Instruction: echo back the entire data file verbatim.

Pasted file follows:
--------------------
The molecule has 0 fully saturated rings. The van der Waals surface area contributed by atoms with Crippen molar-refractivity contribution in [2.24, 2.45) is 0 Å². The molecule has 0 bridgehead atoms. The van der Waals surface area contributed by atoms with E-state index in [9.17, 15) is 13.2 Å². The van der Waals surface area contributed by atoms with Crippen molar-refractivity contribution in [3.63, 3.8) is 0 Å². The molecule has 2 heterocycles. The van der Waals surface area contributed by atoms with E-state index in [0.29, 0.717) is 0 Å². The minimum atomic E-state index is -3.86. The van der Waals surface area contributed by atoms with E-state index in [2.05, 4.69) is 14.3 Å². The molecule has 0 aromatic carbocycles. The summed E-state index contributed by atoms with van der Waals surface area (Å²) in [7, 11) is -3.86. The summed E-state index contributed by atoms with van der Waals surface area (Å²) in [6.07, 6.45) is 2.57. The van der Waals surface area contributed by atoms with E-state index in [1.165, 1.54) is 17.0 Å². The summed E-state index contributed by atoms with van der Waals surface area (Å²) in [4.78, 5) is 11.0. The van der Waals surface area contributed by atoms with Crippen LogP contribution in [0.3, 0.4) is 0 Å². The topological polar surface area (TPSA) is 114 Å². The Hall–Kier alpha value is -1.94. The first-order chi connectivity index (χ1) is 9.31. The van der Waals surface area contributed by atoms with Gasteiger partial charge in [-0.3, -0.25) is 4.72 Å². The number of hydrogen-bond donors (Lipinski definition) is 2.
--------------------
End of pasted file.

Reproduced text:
The molecule has 0 fully saturated rings. The van der Waals surface area contributed by atoms with Crippen molar-refractivity contribution in [2.24, 2.45) is 0 Å². The molecule has 0 bridgehead atoms. The van der Waals surface area contributed by atoms with E-state index in [9.17, 15) is 13.2 Å². The van der Waals surface area contributed by atoms with Crippen molar-refractivity contribution in [3.63, 3.8) is 0 Å². The molecule has 2 heterocycles. The van der Waals surface area contributed by atoms with E-state index in [0.29, 0.717) is 0 Å². The minimum atomic E-state index is -3.86. The van der Waals surface area contributed by atoms with E-state index in [2.05, 4.69) is 14.3 Å². The molecule has 0 aromatic carbocycles. The summed E-state index contributed by atoms with van der Waals surface area (Å²) in [7, 11) is -3.86. The summed E-state index contributed by atoms with van der Waals surface area (Å²) in [6.07, 6.45) is 2.57. The van der Waals surface area contributed by atoms with E-state index in [1.165, 1.54) is 17.0 Å². The summed E-state index contributed by atoms with van der Waals surface area (Å²) in [4.78, 5) is 11.0. The van der Waals surface area contributed by atoms with Crippen LogP contribution in [0.3, 0.4) is 0 Å². The topological polar surface area (TPSA) is 114 Å². The Hall–Kier alpha value is -1.94. The first-order chi connectivity index (χ1) is 9.31. The van der Waals surface area contributed by atoms with Gasteiger partial charge in [-0.3, -0.25) is 4.72 Å². The number of hydrogen-bond donors (Lipinski definition) is 2.